4.Review the main features of TWO welfare reforms passed by the post war Labour government 1946-1951 - Essay Example

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Due to this realization, the Post war government in the United Kingdom created welfare reforms that assisted those individuals in specific need. Following the…
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4.Review the main features of TWO welfare reforms passed by the post war Labour government 1946-1951
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From the Womb to the Tomb: Welfare of 1946-1951 Following World War II, the world noticed a dramatic decrease in the wages that many individuals were receiving. Due to this realization, the Post war government in the United Kingdom created welfare reforms that assisted those individuals in specific need. Following the atrocities during World War II, the United Kingdom wanted to ensure that its people were safe and relatively healthy. The real catalyst to the welfare state was created by the Beveridge Report which was written during the height of the war. In it, the report really emphasized that all people should live in a socially secure country, even if war was being waged all around. There were two main reforms that are still impacting the United Kingdom are the National Health Service and the National Insurance Act, both of 1946.
The National Health Service (NHS) was a major achievement not only for the Labour government but also for the nation as a whole. This program allowed free medical treatment for everyone, not just the 21 million people who were covered by the National Health Insurance, the predecessor to the NHS. (Leichter 1979, p. 158) This program which was finally rolled out in 1948 was at first vehemently opposed by the majority of doctors who believed that this form of health coverage would end up ruining medical practices. The doctors who were originally opposed soon realized that their fears were unjustified and joined the ranks of those assisting the needy.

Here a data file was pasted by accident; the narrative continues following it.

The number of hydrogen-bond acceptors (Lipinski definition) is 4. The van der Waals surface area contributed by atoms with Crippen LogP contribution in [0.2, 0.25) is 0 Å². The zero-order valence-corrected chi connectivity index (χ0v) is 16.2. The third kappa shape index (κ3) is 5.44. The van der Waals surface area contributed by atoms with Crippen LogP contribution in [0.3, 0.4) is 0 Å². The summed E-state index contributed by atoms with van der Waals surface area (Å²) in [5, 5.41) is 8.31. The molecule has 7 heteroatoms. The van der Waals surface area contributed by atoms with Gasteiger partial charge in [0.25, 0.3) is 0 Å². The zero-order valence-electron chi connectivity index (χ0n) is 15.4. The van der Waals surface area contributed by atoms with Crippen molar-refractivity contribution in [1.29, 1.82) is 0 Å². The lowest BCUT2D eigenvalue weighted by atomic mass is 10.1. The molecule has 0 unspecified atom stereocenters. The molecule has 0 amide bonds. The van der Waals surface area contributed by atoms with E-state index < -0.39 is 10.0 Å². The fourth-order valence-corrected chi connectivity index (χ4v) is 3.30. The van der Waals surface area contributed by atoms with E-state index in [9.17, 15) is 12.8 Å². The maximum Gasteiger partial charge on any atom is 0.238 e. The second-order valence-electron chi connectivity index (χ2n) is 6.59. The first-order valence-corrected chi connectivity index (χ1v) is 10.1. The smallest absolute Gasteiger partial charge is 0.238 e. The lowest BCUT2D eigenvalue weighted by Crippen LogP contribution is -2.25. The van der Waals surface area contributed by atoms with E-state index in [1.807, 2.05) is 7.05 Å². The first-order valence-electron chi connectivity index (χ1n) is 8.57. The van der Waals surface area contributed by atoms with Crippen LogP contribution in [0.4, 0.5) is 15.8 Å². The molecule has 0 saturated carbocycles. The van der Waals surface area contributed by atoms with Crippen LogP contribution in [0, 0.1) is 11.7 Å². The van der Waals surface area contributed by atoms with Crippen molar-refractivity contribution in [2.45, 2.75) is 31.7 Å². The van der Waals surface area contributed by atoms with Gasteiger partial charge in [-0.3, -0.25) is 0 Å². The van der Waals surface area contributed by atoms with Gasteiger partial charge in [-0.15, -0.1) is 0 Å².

The other major reform was the National Insurance Act which came into effect soon after World War II was officially over combined three already established insurance schemes into one. These three covered unemployment insurance, national health insurance, and the contributory pension. When the Act was put into place, it became necessary for all of the adult population to carry insurance, which was subsidized by the government and employers. (Barr 1993, p. 3) This ensured that all those of working age could receive care, therefore enabling more productivity.
While not without issue, these two acts really changed the focus of how the United Kingdom saw assistance, and how individuals received it. Due to the recent conflict, the nation had already established a family allowance which in combination with the National Insurance Act and the National Health Service covered close to 100% of the population which was intended by the Labour Government as well as the driving force for the National Health Services, Aneurin Bevan. (Rintala 2003, p. 3) Although many liked the care, it was Bevan who was the first individual to leave his position due to a disagreement regarding dental coverage. Bevan wanted everything to be free, not on a sliding scale which the NHS was forced to do in 1950 due to depleting resources.
The United Kingdom’s revolutionary vision regarding standardized health care and assistance paved the way for many other countries attempts. However, there are few that can say they assist as many individuals in as many elements of life as the Labour Government can. Although this is a different political atmosphere, there are many elements that still exist in modern day Great Britains health care system.
Works Cited
Barr, N. A. The Economics of the Welfare State. Stanford: Stanford University Press, 1993.
Leichter, Howard M. A comparative approach to policy analysis: Health care policy in four nations.
Melbourne: Cambridge University Press, 1979.
Rintala, Marvin, Creating the National Health Service: Aneurin Bevan and the Medical Lords. London:
Frank Cass Publishers, 2003. Read More
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